The parking situation I just described was already an ongoing source of aggravation at the hospital when I began working there. The reason it continues to be so today is in no small part a function of the refusal of the locals to ease up a bit on zoning restrictions which prevent St. Francis from adding on additional tiering to already existing parking structures. I’m not insensitive to the homeowners, but their pursuit of their own interests has at times ventured from reasonable concern regarding property values to outright obnoxiousness and indifference to a group of workers they now profess to see as earthbound deities. When the hospital was approved to engage in limited construction, the concerned citizens of the village managed to take a break from their busy days and find the time to ask the local police to keep hospital staff from parking on the roadside, across the boulevard from their homes. Most of the residents could not actually see any of this, but just knowing it was going on seemed to have been the impetus for a protracted bout of pearl clutching. We were shuttled to a public parking lot two miles away on a tri-weekly rotating basis. Having a twenty to thirty minute delay tacked onto the end of the day was such an inviting prospect that I ended up renting a space on my off site weeks from a nearby mechanic that I’d used for small repairs, and service.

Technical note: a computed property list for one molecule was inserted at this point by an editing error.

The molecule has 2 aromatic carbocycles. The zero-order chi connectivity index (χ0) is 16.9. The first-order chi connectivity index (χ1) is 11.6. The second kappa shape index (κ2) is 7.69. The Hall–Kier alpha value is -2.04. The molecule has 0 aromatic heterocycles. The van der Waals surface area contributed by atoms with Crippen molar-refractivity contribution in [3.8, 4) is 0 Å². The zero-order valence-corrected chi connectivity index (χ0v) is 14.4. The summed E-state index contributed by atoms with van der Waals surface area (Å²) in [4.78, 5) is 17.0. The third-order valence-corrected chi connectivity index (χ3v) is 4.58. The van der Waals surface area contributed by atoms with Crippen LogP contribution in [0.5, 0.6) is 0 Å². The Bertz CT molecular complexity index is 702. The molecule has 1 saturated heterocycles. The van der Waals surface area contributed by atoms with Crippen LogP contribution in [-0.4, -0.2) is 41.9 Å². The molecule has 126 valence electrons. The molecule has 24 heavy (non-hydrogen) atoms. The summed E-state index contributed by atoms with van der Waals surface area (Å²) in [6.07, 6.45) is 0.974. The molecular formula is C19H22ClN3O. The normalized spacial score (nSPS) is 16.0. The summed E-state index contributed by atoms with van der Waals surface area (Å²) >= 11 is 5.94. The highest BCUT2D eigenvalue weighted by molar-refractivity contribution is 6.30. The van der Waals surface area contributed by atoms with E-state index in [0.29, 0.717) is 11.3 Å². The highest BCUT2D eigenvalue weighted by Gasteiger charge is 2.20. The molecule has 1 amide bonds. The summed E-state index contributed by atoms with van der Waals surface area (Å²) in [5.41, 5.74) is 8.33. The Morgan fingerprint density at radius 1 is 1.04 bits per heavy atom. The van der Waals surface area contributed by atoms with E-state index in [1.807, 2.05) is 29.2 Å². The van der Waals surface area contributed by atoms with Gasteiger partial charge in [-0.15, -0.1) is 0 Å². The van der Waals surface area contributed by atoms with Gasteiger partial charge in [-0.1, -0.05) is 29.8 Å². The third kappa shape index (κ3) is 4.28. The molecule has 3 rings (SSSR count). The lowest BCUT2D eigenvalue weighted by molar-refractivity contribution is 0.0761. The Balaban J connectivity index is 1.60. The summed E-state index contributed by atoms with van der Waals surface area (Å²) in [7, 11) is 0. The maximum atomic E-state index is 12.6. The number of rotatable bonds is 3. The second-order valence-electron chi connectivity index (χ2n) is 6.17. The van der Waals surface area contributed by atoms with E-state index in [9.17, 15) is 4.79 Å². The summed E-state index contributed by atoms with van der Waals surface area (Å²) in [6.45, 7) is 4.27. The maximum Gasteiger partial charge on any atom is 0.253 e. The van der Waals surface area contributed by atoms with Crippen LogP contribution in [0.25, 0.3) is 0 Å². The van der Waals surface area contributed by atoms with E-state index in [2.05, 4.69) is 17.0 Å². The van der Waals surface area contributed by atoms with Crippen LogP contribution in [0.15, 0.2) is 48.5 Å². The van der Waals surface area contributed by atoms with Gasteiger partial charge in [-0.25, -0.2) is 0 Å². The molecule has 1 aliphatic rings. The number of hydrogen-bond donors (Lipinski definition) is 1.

I understand that everything they did was within their legal rights. I also understand that there isn’t anything particularly risky or all that important in my work. I’m just taking a moment to cite this whole mess as an object lesson in the utter emptiness of saying thank you to someone when you can’t be bothered to show it in a meaningful way. The next time you thank a service member for their sacrifice, think about writing a check to one of the dozens of charities that are devoted to the welfare of our armed forces. If you’re expressing gratitude to a first responder, consider making a donation to the sort of local food banks that volunteer firefighters always seem to be organizing. And if you’re patting yourself on the back for bestowing the mantle of hero on someone, perhaps a moment’s reflection on what small part you could play in making their life a little less difficult would be a nice idea. Even if it involves the incalculable sacrifice of bearing up to looking at parked cars across a main road from where you live.